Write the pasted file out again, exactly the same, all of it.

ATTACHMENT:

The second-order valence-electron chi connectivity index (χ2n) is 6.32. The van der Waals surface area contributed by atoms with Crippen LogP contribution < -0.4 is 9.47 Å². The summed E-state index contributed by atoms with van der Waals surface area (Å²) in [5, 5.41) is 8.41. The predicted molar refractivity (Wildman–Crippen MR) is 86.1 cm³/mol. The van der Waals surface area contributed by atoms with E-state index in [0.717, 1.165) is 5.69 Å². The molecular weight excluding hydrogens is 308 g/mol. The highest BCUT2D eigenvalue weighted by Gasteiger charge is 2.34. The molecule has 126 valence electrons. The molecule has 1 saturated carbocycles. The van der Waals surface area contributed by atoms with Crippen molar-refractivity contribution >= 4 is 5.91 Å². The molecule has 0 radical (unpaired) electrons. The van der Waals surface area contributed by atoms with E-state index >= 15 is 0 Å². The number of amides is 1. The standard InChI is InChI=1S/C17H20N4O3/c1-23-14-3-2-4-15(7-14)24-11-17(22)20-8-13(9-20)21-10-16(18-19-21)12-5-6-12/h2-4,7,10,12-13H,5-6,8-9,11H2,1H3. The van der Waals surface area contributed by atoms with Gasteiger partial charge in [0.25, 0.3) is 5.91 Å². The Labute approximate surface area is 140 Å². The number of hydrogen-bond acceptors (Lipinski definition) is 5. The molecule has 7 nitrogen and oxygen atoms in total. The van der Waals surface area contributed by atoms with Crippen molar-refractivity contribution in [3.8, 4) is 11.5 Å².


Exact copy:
The second-order valence-electron chi connectivity index (χ2n) is 6.32. The van der Waals surface area contributed by atoms with Crippen LogP contribution < -0.4 is 9.47 Å². The summed E-state index contributed by atoms with van der Waals surface area (Å²) in [5, 5.41) is 8.41. The predicted molar refractivity (Wildman–Crippen MR) is 86.1 cm³/mol. The van der Waals surface area contributed by atoms with E-state index in [0.717, 1.165) is 5.69 Å². The molecular weight excluding hydrogens is 308 g/mol. The highest BCUT2D eigenvalue weighted by Gasteiger charge is 2.34. The molecule has 126 valence electrons. The molecule has 1 saturated carbocycles. The van der Waals surface area contributed by atoms with Crippen molar-refractivity contribution >= 4 is 5.91 Å². The molecule has 0 radical (unpaired) electrons. The van der Waals surface area contributed by atoms with E-state index >= 15 is 0 Å². The number of amides is 1. The standard InChI is InChI=1S/C17H20N4O3/c1-23-14-3-2-4-15(7-14)24-11-17(22)20-8-13(9-20)21-10-16(18-19-21)12-5-6-12/h2-4,7,10,12-13H,5-6,8-9,11H2,1H3. The van der Waals surface area contributed by atoms with Gasteiger partial charge in [0.25, 0.3) is 5.91 Å². The Labute approximate surface area is 140 Å². The number of hydrogen-bond acceptors (Lipinski definition) is 5. The molecule has 7 nitrogen and oxygen atoms in total. The van der Waals surface area contributed by atoms with Crippen molar-refractivity contribution in [3.8, 4) is 11.5 Å².